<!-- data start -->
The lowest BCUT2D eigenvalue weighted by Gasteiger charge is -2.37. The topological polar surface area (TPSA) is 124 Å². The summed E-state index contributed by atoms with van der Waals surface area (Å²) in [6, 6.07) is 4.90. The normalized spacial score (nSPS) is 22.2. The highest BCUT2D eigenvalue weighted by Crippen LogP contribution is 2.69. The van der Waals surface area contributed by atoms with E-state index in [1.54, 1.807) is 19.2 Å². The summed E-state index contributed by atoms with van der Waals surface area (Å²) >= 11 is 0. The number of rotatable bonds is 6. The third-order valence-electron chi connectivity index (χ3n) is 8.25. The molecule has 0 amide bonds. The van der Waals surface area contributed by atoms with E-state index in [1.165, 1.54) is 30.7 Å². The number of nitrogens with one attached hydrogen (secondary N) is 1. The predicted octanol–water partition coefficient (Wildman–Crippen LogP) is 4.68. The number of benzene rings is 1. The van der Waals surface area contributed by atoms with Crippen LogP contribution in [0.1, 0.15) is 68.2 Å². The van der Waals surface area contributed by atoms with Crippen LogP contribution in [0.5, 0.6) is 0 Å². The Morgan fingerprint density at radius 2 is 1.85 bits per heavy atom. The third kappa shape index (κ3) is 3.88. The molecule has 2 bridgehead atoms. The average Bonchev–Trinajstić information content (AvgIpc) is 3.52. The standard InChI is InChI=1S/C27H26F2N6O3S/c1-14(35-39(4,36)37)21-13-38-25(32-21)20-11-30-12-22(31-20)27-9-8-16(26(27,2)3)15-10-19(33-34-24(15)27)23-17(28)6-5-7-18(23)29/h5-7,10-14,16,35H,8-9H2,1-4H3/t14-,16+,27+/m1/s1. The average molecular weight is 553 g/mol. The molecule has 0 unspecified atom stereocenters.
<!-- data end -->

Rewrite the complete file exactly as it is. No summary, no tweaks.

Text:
The lowest BCUT2D eigenvalue weighted by Gasteiger charge is -2.37. The topological polar surface area (TPSA) is 124 Å². The summed E-state index contributed by atoms with van der Waals surface area (Å²) in [6, 6.07) is 4.90. The normalized spacial score (nSPS) is 22.2. The highest BCUT2D eigenvalue weighted by Crippen LogP contribution is 2.69. The van der Waals surface area contributed by atoms with E-state index in [1.54, 1.807) is 19.2 Å². The summed E-state index contributed by atoms with van der Waals surface area (Å²) >= 11 is 0. The number of rotatable bonds is 6. The third-order valence-electron chi connectivity index (χ3n) is 8.25. The molecule has 0 amide bonds. The van der Waals surface area contributed by atoms with E-state index in [1.165, 1.54) is 30.7 Å². The number of nitrogens with one attached hydrogen (secondary N) is 1. The predicted octanol–water partition coefficient (Wildman–Crippen LogP) is 4.68. The number of benzene rings is 1. The van der Waals surface area contributed by atoms with Crippen LogP contribution in [0.1, 0.15) is 68.2 Å². The van der Waals surface area contributed by atoms with Crippen LogP contribution in [0.5, 0.6) is 0 Å². The Morgan fingerprint density at radius 2 is 1.85 bits per heavy atom. The third kappa shape index (κ3) is 3.88. The molecule has 2 bridgehead atoms. The average Bonchev–Trinajstić information content (AvgIpc) is 3.52. The standard InChI is InChI=1S/C27H26F2N6O3S/c1-14(35-39(4,36)37)21-13-38-25(32-21)20-11-30-12-22(31-20)27-9-8-16(26(27,2)3)15-10-19(33-34-24(15)27)23-17(28)6-5-7-18(23)29/h5-7,10-14,16,35H,8-9H2,1-4H3/t14-,16+,27+/m1/s1. The average molecular weight is 553 g/mol. The molecule has 0 unspecified atom stereocenters.